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Guest View: Cybersecurity in 2014

Kelly Brazil, Director of Systems Engineering, Asia Pacific, Palo Alto Networks | Dec. 13, 2013
Palo Alto Networks’ cybersecurity, threat landscape, firewall and mobile security predictions for 2014

Cybersecurity is now a topic with implications for every major line of business and market segment in the region. Kelly Brazil, Palo Alto Networks' Director of Systems Engineering, Asia Pacific, shares his 13 predictions for cybersecurity, the threat landscape, firewall and mobile security in 2014.

1.       Advanced attackers will move to mobile devices. A wave of crimeware and fraud has already begun to target mobile devices, which are ripe targets for new malware and a logical place for new threat vectors. We have witnessed attacks of this kind in Asia Pacific, where malware was used to intercept and hide received text messages, as well as to send text messages in order to sign users up to premium-rate mobile services. The growing popularity of smartphone devices in Asia makes it a perfect target for this kind of attack. In 2014 we will also see mobile platforms being uniquely leveraged by advanced persistent threats (APTs) thanks to the ability to use GPS location to pinpoint individual targets and use cellular connectivity to keep command and control away from enterprise security measures.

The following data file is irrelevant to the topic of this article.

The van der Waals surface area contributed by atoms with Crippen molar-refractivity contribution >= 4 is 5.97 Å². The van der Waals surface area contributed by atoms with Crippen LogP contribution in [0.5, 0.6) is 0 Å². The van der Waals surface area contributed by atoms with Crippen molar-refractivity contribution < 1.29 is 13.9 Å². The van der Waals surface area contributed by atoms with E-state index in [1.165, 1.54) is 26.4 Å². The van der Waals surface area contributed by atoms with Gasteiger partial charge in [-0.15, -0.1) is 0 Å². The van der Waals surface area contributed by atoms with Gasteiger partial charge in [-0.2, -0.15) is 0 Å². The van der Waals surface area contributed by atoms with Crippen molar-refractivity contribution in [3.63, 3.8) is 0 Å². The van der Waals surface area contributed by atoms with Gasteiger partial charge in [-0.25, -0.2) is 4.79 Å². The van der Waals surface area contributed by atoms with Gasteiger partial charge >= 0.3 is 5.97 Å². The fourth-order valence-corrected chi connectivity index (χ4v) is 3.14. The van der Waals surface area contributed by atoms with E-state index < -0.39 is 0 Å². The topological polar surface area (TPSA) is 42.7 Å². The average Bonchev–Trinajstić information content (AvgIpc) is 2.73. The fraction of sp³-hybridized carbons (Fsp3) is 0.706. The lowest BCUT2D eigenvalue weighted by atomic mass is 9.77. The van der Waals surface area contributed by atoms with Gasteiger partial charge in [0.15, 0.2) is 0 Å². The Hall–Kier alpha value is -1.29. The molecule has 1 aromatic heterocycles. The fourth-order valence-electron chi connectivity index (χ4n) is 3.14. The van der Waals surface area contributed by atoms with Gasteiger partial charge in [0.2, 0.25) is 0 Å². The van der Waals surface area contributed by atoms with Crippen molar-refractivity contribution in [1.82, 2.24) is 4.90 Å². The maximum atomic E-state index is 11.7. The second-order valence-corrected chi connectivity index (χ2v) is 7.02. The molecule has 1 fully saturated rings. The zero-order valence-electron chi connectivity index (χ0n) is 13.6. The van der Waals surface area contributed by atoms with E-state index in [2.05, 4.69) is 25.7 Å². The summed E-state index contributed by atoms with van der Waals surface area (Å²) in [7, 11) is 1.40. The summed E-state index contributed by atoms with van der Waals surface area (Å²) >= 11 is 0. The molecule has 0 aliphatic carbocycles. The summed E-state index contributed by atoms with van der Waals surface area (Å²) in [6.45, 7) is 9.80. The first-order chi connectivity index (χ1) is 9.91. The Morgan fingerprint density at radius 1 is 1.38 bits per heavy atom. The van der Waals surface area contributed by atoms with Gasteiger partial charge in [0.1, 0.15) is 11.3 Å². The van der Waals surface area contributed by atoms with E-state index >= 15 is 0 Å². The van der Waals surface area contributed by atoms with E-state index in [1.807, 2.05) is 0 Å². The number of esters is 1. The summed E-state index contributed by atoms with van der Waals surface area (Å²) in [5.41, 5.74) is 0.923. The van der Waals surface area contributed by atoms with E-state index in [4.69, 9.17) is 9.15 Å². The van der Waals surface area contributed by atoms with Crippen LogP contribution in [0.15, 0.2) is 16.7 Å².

2.       Detection times will decrease. Enterprise security has undergone a massive transformation since the introduction of the next-generation firewall. This has long since moved from an emerging technology to one that's universally deployed. Newer, advanced security services are letting enterprises gain new advantages in detecting unknown threats and gather that information into a threat intelligence cloud that's developing an impressively high IQ. The net result will be a measurable reduction in the time it takes to detect a breach.

3.       Securing the mobile device will be inextricably linked to securing the network. With freedom of choice comes risk. Megatrends like BYOD and the rise of the mobile workforce in Asia, is providing fertile ground for cyber criminals and nation states looking to capitalise on devices operating over unprotected networks. The scales have historically been tipped, leaving enterprises vulnerable to a new breed of advanced threats targeting mobile devices. In 2014, threat intelligence gained within the enterprise network will offer new defence capabilities for mobile devices operating outside protected networks. Intelligence gained by mobile devices will offer new signature capabilities to further strengthen enterprise networks.

4.       Financially motivated malware will make a comeback and the lines between APTs and organised crime will blur. Recent headlines relating to the theft of confidential information from Standard Chartered and JPMorgan, serves to underline the vulnerability of banks and financial organisations in Asia and around the world. In 2014, the focus of enterprise security will again be on the attacks where money changes hands. Banking and fraud botnets will continue to be some of the most common types of malware. Meanwhile, attribution of APTs is becoming more of a focus in the industry, which means that more hacker groups will spend more time attempting to cover their tracks and hide any unique identifiers. To do so, they will attempt to imitate, contract with or even infiltrate criminally-focused hacking organisations to provide cover for their operations.


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